UPDATE: Kimberly Dawn Trenor has been found guilty of capital murder in this case, and her sentence is life in prison without possibility of parole. Since she’s only twenty years old, that could amount to sixty to seventy years.
“GALVESTON, Texas — A mother was convicted Monday of capital murder in the beating death of her 2-year-old daughter during a daylong discipline session in which the toddler was whipped with belts and flung across a room like a rag doll.
A jury deliberated less than two hours before convicting 20-year-old Kimberly Dawn Trenor in the death of Riley Ann Sawyers. Trenor did not seem to show any emotion after the verdict was read. The conviction brought an automatic sentence of life in prison without parole.
Prosecutors did not seek the death penalty. Jurors could have also convicted her of two lesser charges.”
Let her rot.
For those of you late to this party…
“Trenor and her husband, Royce Clyde Zeigler II, were accused of killing the toddler during the July 2007 discipline session designed to teach her proper manners. Prosecutors said Trenor and Zeigler beat Riley with belts, dunked her head in cold bath water and threw her onto a tile floor, fracturing her skull and causing her death. Zeigler, also charged with capital murder, is being tried later and remains jailed.”
No news on whether prosecutors will seek the death penalty for Zeigler, but there couldn’t be a better case for it, IMO, and I’m generally against capital punishment.
I agonized over whether or not to even post about Baby Grace because I find this case to be so deeply, deeply disturbing.
It’s not a complicated case. In a nutshell, this man…
Royce Clyde Zeigler II
… is accused of beating this little two-year-old girl…
Riley Ann Sawyers, aka Baby Grace
… to death, while her mother…
Kimberly Dawn Trenor
Here’s the part that totally and completely eviscerated me:
“… Trenor did nothing to save her daughter, not even when Riley told her mother “I love you” as she was being beaten.”
Got that? As this little girl was being beaten to death she was telling her mother that she loved her, and her mother did nothing to save her.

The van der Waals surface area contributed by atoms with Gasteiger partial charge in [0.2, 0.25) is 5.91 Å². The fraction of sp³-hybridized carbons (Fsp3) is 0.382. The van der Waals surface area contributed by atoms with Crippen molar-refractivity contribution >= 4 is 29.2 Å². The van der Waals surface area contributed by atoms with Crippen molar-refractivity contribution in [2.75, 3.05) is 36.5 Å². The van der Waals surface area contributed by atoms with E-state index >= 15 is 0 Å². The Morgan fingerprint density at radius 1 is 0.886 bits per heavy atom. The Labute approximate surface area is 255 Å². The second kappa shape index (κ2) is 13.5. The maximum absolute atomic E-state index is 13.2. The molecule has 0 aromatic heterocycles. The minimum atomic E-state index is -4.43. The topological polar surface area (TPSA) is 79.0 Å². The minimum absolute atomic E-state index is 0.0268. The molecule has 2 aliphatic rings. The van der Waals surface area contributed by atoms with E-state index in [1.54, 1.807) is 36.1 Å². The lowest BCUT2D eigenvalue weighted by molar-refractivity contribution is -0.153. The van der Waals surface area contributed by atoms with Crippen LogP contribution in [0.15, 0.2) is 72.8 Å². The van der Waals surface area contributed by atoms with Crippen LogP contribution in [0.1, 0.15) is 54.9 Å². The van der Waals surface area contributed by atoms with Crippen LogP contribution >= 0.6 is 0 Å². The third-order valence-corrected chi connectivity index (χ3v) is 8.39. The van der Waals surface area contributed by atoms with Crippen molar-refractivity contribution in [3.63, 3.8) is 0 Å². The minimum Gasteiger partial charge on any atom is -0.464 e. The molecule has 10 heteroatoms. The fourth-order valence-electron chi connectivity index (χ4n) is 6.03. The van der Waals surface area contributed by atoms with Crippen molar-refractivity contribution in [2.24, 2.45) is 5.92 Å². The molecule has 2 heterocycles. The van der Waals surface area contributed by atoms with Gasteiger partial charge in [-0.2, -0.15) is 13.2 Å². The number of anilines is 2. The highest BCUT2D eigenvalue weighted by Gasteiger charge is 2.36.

I’m not at all ashamed to admit that I lost it at this point in the article, and I’m not talking about a few easily wiped away tears here, I’m talking about a raging, screaming, face-in-hands, anguished and protracted cry. In fact, I need to take a break from this post to re-compose myself right now.
The more I thought about this abjectly pathetic case, the more troubled I became over the questions it raised in my mind. Sure, all civilized men and women of good will would be aghast and horrified by this outrageous insult to one so innocent, and so those first unanswerable whys and hows came obviously.
Here’s the thing: I read about horrors in the news all the time, as I’m sure any reader of this blog does, because we’re hyper-informed by a relentlessly sensationalist 24/7/365 news cycle these days, so the question that I wanted answered was why did this particular story reduce me to a shuddering fetal ball?
In the Muslim world, I read with boring regularity, “honor” killings of young women are numbingly routine, girls who simply want go to school are disfigured by having acid thrown in their faces, and rape victims are condemned to death and publicly executed. Equally grotesque types of stories emerge from sub-Saharan Africa and Asia with grim routine as well. Though disgusted and even enraged by such reports, they don’t drive me to tears. Why not?
Do you see why I’m becoming disturbed by the questions I’m asking myself? Will you understand if I’m reluctant to share my answers, and would rather that you simply ask yourself the same?
Another problem I have is this: Philosophically, I simply don’t think a person is a fully mature political entity until they’ve evolved into some form of libertarian. Like most, I reckon, I started out life as a liberal, evolved into a conservative, and then morphed into a libertarian. My views on the death penalty have followed suit: I was against it before I was for it, but now I’m against it again. Ultimately, I just don’t think a nation state should be in the business of executing its citizens, regardless of their crimes, because there is an absolute zero chance that capital punishment will be applied fairly, because human beings are involved.
So, you can understand my disappointment in myself when I tell you that I would honestly and sincerely like to execute these two monsters myself, personally.
How can our culture produce these utterly abominable kinds people? People devoid of all decency and conscience, seemingly oblivious to the rights of the most vulnerable in their midst?
“Trenor told police she and Riley moved from Mentor, Ohio, a suburb of Cleveland, to Spring, a suburb north of Houston, in June 2007 to be with Zeigler after she met him playing the online video game World of Warcraft.”
Far be it from me to issue a blanket condemnation of WoW – I haven’t played any kind of video game since I made it a mission in life to defeat Battle Chess on every skill level (Which I did, thank you very much) – because the world isn’t exactly rife with WoW players beating babies to death, and so there must be much more to it…
… and so the disturbing questions continue.
I don’t expect to have all, or even many, of these questions answered satisfactorily – such a thing seems far beyond the realm of possibility – so I’ll just have to take it as a plus to my overall humanity that I’m bothering to ask them of myself.